Former Vice President Mike Pence, positioning himself for a possible return to elected office, told an audience in South Carolina that he will spend the coming months “pushing back on the liberal agenda.”
“We’ve got to guard our values … by offering a positive agenda to the American people, grounded in our highest ideals,” Pence told an audience of several hundred on Thursday at a Columbia dinner sponsored by a conservative Christian nonprofit. “Now, over the coming months, I’ll have more to say about all of that.”
Pence, whose relationship with President Donald Trump frayed as Trump pressured Pence to block certification of the presidential election results, praised Trump’s tenure as “four years of promises made, promises kept.”
The choice of South Carolina for Pence’s first public address since the end of the Trump administration has definite political overtones. The state holds the first presidential primaries in the South, and candidates of both major parties typically spend more than a year in South Carolina ahead of those elections.
Thursday’s event, hosted by Palmetto Family Council, gave Pence a chance to address issues important to conservatives, such as abortion.
Palmetto Family — which lobbies for biblical values like traditional marriage — most recently helped pass a ban on most South Carolina abortions, a law now being challenged by Planned Parenthood in federal court.
“We will stand with the right of every American, of every faith, to live, to work, to speak and to worship according to the dictates of their conscience,” Pence said.
Pence, who since leaving office has been doing work with the Heritage Foundation and Young America’s Foundation, has not indicated if he plans a future run.
As vice president, he made numerous trips to South Carolina, meeting several times with Gov. Henry McMaster for coronavirus forums and campaigning in the state for U.S. Sen. Lindsey Graham and U.S. Rep. Nancy Mace.
But the question of whether Pence’s former boss will run again still looms large for the possible Republican field.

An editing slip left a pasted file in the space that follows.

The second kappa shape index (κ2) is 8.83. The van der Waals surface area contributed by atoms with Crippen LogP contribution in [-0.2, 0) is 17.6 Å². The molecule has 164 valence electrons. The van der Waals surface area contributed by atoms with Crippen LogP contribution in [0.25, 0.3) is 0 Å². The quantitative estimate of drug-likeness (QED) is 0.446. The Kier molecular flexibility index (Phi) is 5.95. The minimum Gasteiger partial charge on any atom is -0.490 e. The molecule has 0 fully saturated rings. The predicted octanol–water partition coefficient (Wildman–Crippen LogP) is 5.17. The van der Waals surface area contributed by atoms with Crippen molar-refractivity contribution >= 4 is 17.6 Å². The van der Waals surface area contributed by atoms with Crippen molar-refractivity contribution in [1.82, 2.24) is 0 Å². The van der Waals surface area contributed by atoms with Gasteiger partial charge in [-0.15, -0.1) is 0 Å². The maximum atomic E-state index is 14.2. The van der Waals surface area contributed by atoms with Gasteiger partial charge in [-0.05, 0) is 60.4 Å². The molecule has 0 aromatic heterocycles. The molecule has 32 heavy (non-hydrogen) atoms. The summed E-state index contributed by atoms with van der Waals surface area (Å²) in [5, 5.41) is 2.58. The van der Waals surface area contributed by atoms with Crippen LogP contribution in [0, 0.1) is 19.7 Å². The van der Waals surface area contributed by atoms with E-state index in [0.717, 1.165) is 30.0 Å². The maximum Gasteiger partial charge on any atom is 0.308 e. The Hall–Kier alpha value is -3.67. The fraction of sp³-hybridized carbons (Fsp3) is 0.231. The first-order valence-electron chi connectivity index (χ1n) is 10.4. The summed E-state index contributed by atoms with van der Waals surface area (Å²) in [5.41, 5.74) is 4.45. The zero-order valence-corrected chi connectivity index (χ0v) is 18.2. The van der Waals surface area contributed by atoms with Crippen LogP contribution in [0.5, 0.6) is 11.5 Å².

Trump has not explicitly stated his plans but has teased a possible bid, saying Thursday on Fox Business that he’s “100 percent” thinking about running in 2024 and would possibly consider Florida Gov. Ron DeSantis as his running mate.
Earlier this month, former U.N. Ambassador Nikki Haley, another possible GOP contender, said when asked about 2024 that she would stand down if Trump opted to run again.
Former Secretary of State Mike Pompeo has launched an aggressive schedule, visiting states that will play a pivotal role in the 2024 primaries and signing a contract with Fox News.
DeSantis has been courting donors, including with a prominent speaking slot before the former president at a GOP fundraising dinner at Mar-a-Lago, the Florida resort where Trump now lives.
On Thursday, Pence highlighted accomplishments of the Trump administration, including three successful confirmations of U.S. Supreme Court justices, withdrawal from the Iran nuclear deal and the relocation of the U.S. Embassy in Israel to Jerusalem.
He also recalled fondly their 2016 campaign, saying that Trump told him at the close of that year’s GOP convention in Cleveland that the two of them would campaign hard, “and then he looked over at me, and he hit me in the shoulder, and he said, ‘And then it’s going to be great.'”
“And I’ve got to tell you, it was,” Pence went on. “It was four years of consequences, four years of results, and four years of promises made, promises kept.”
Pence pledged to reveal more of his ideas soon, promising that he would be challenging the Biden administration’s “avalanche of liberal policies” as he ramps up speaking engagements around the country.
“We have the winning agenda,” Pence said. “And now it’s incumbent upon us to take that winning agenda to the American people.”
The Western Journal has reviewed this Associated Press story and may have altered it prior to publication to ensure that it meets our editorial standards.
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